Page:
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University of Pennsylvania Museum of Archaeology and Anthropology

piercing, tattooing, painting in the galleries of the

Tattooing is probably the most popular form of body adornment in America today. The designs can be small and discreet or large and obvious. Many people prefer discreet designs that can be concealed for certain occasions.

Tattooing has actually been practiced since the time of the ancient Egyptians and is common throughout the world.

The Museum's Polynesian gallery contains several examples of tattooing, including this drawing (right) of an 19th century Marquesan chief, with tattoos on his face, torso, and limbs. Incidentally, the word "tattoo" is of Polynesian origin, related to the Tahitian word tatau and the Marquesan word ta-tu.

tattooed chief at Taiohae, Nukuhivadrawing, 18th century
tattooed chief at Taiohae, Nukuhiva
drawing, 19th century

tiger tat

“In all ages, far back into prehistory, we find human beings have painted and adorned themselves...”
--H.G. Wells

In the Samoan Islands men were traditionally tattooed from waist to knees. A drawing (right) in the Museum's Polynesia gallery shows an example of a Samoan tattooing pattern for men. Women were also tattooed on their thighs and knees, but with delicate, repeated individual motifs. Samoan boys were tattooed at the age of 16-18 years, in a group puberty ceremony that served to reinforce societal authority. In battle, tattos were thought to confer magical protection. Execution of a design like the one shown in the sketched example typically took a month to six weeks. A special tattooing shed was built and was burned when the process was completed.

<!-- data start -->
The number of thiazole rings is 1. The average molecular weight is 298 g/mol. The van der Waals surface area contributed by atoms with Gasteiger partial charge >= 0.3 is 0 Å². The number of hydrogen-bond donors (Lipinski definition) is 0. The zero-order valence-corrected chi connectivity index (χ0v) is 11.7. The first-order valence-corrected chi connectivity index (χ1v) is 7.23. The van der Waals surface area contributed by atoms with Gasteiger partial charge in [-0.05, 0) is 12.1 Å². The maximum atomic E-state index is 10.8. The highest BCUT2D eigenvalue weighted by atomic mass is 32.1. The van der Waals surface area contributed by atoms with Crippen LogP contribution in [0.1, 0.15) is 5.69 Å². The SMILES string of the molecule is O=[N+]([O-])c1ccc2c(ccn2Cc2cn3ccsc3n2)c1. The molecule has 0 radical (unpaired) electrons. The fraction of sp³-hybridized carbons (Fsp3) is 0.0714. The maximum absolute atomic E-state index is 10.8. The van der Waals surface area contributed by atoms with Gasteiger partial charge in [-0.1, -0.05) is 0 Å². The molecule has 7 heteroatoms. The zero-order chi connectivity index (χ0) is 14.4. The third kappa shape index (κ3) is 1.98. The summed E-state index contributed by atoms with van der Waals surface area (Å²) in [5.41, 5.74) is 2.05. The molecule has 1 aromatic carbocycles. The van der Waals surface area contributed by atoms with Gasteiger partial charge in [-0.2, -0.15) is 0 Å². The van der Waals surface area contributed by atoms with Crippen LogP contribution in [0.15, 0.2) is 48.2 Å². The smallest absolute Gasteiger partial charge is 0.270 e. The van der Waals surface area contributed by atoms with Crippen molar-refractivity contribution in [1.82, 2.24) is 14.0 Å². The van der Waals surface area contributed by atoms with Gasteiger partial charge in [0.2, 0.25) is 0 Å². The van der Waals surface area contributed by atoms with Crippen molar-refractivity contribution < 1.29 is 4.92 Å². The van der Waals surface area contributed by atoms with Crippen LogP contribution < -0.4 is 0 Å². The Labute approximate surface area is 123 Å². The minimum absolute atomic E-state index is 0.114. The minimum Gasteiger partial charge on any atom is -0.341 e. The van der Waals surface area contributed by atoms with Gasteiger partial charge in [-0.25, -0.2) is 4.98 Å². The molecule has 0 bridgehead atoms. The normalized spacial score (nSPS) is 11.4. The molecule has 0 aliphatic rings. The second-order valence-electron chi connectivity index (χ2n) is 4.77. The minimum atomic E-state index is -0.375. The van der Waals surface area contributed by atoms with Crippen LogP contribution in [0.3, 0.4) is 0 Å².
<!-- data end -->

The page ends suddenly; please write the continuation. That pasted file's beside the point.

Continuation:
Sketched example of a Samoan tattooing pattern
(Above) Sketched example of a Samoan tattooing pattern on the back of a man's body
Tattooing comb, 'o le 'au, from the Samoan islands

Samoan tattoo artists used combs like the one in the Museum's Polynesian gallery (left) to apply the design. They would dip the comb in a mixture of water and candlenut soot and then tap the comb with a stick, causing the pointed teeth to puncture the skin.

Tattooing comb, au songi aso tetele.
The plate of the comb is made of bone and turtle shell.
Samoan Islands, 19th century

While Samoan men covered their lower bodies with tattoos, Maori men of New Zealand covered their buttocks, thighs, and faces. Maori men had their faces tattooed by an artist of "moko," a technique unique to the Maori. The pattern was literally carved into the skin with a chisel, much the way designs are carved into wood. Ink would be placed in the cuts to create the tattoo. The process, which was extremely painful, was typically done in stages, starting in early adulthood. Maori facial tattoos were indications of power and prestige, designed to impress and intimidate, especially in battle. Since no two patterns were alike, men's facial tattoos were also markers of individual identity.